TURKISH FOREIGN POLICY BETWEEN 1923-1939
When we examine 1923 – 1939 period of Turkish foreign policy, firstly we should look at 1923 Lausanne Treaty. This treaty was a cornerstone for Turkish foreign policy and Turkey satisfied with the settlement. After then, Turkey pursued a conservative stance rather than being a revisionist. However, there left several problems in Lausanne such as Mosul, Hatay, straits and exchange of population issues. Then I will try to explain Balkan Pact of 1934 and Saadabad Pact and finally I will examine the relations between Turkey and great powers of the period.
To begin with, Mosul question occupied a great attention for Turkish Foreign Policy makers between 1923- 1926. Mosul was a problem, because It meaned the abnegation from National Pact of Turkey. Actually, the insistence on Mosul province was due to oil resources. Both sides, Turkey and Britain, did not want to give up their objectives on Mosul. Britain conveyed the issue to the League of Nations which Turkey was not a member. Of course, League of Nations’ solution to the problem was that Mosul should be a part of Iraq, because Britain was standing a dominant position in League of Nations. In 1926 Britain and Turkey settled a bilateral agreement which stated that Turkey gave up her policy over Mosul. There were two reasons led this decision: first one was The Sheik Said Rebellion in eastern part of Turkey, the other one was Atatürk’s unwillingness to wage a war against Britain. Because, Turkey was in wars for eleven years and the nation were so tired of them.
Another issue was the Turkey’s relation with Greece. There were lots of Turk in Greece and lots of Greek in Turkey. In order to establish a nation state, both countries decided to exchange of populations between minorities in the countries. The dispute over properties continued until 1929 and solved peacefully. These good relations continued until the mid 1950s when Cyprus problem was emerged.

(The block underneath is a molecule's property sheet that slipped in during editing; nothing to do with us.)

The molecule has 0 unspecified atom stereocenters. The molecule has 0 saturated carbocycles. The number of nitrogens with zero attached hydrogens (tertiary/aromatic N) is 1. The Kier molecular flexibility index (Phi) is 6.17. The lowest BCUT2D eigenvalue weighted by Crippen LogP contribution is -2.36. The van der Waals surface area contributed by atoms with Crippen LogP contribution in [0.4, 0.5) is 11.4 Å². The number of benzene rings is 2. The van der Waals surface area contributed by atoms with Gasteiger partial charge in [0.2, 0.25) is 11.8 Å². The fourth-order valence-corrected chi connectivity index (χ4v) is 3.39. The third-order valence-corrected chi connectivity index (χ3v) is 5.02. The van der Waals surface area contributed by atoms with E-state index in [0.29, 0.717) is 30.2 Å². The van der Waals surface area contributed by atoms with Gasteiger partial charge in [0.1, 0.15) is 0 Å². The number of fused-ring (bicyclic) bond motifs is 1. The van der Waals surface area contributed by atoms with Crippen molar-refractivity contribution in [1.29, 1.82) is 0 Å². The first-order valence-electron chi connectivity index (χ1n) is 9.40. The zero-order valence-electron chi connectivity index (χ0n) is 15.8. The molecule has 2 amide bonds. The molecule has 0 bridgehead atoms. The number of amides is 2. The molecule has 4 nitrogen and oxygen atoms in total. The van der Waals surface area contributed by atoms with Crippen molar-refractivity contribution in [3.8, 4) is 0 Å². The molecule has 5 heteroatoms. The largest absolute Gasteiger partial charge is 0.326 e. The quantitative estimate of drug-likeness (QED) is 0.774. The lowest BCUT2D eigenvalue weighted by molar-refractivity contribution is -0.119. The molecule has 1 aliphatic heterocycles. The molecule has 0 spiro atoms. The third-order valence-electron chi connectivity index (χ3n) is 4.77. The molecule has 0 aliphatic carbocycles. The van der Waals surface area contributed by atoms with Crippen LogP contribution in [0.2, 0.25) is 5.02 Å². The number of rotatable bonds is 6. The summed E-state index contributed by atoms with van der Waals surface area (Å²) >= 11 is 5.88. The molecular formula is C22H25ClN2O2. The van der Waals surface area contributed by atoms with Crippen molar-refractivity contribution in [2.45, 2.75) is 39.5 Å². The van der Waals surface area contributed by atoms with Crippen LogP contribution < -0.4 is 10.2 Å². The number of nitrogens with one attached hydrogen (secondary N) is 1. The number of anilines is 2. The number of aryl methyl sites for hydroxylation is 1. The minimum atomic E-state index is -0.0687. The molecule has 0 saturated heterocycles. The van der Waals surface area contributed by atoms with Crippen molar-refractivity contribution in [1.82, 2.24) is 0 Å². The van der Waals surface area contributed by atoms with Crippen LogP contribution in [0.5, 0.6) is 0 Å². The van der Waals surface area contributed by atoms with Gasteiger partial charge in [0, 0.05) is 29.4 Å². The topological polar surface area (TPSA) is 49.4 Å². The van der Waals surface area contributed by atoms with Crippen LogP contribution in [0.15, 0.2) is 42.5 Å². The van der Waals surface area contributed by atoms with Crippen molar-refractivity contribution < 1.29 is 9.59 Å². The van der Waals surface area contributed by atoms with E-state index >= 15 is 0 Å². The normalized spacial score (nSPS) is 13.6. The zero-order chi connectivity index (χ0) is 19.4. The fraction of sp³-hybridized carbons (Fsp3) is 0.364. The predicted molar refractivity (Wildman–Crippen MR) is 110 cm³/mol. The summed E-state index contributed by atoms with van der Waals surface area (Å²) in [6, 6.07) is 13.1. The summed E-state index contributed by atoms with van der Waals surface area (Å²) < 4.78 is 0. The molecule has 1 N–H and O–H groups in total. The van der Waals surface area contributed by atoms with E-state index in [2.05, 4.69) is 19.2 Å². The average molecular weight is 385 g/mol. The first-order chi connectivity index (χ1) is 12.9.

Peaceful relation between Greece and Turkey gave us a clue about function of Turkish Foreign Policy. In 1932 Turkey became a part of League of Nations. Before that Turkey wanted to get consent of Soviet Union, because she did not want to deteriorate her relations with SU. In 1934, when SU also became a member of League of Nations, the problem was solved. However, when League of Nation behaved indifferently towards the aggression of Germany, Japan and Italy, it was proved that the principle of collective security of League of Nations did not work. Therefore, Turkey started to look for new alliances to preserve peace.
After 1933, Italy was perceived as a probable enemy by Turkey. Italy was a revisionist state that could not satisfy her desires during World War 1. Therefore, she had desires on Balkan states and may be on Turkey. Yugoslavia, Romania and Greece were enlarged countries which wanted to keep status quo in Balkans. Turkey also can be added to the side of anti-revisionist group. On the other hand, Bulgaria, Hungary and Albania pursued a revisionist policy in Balkans. In order to reach a general consensus among Balkan states, they conducted conferences between 1930 and 1933 which were resulted in Balkan Pact in 1934. In the pact, Turkey, Yugoslavia, Romania and Greece were part. However, this pact was far away to settle a real security environment for Turkey. Because, Turkey still could be exposed to an Italian aggression. Due to two reasons Balkan pact became in effective: Firstly, Bulgaria and Great powers were not a part of the Pact. Secondly, Yugoslavia and Romania approached to Germany. As Türkeş wrote in his article, Turkey put a reservation to the pact which protects Turkey to get in a war with Soviet Union.
In 1937, Turkey participated in the Saadabat Pact in which also Iran, Iraq and Afghanistan join. Establishing an Eastern Entente was similar to Balkan understanding of 1934 which aimed to create a security umbrella on Middle Eastern countries. Another crucial point in the Saadabad Pact was that neither Iran nor Iraq would support any Kurdish rebel on Turkey or vice verse. Because there was no objective about mutual contribution or military commitment, the pact had a psychological value rather than material one.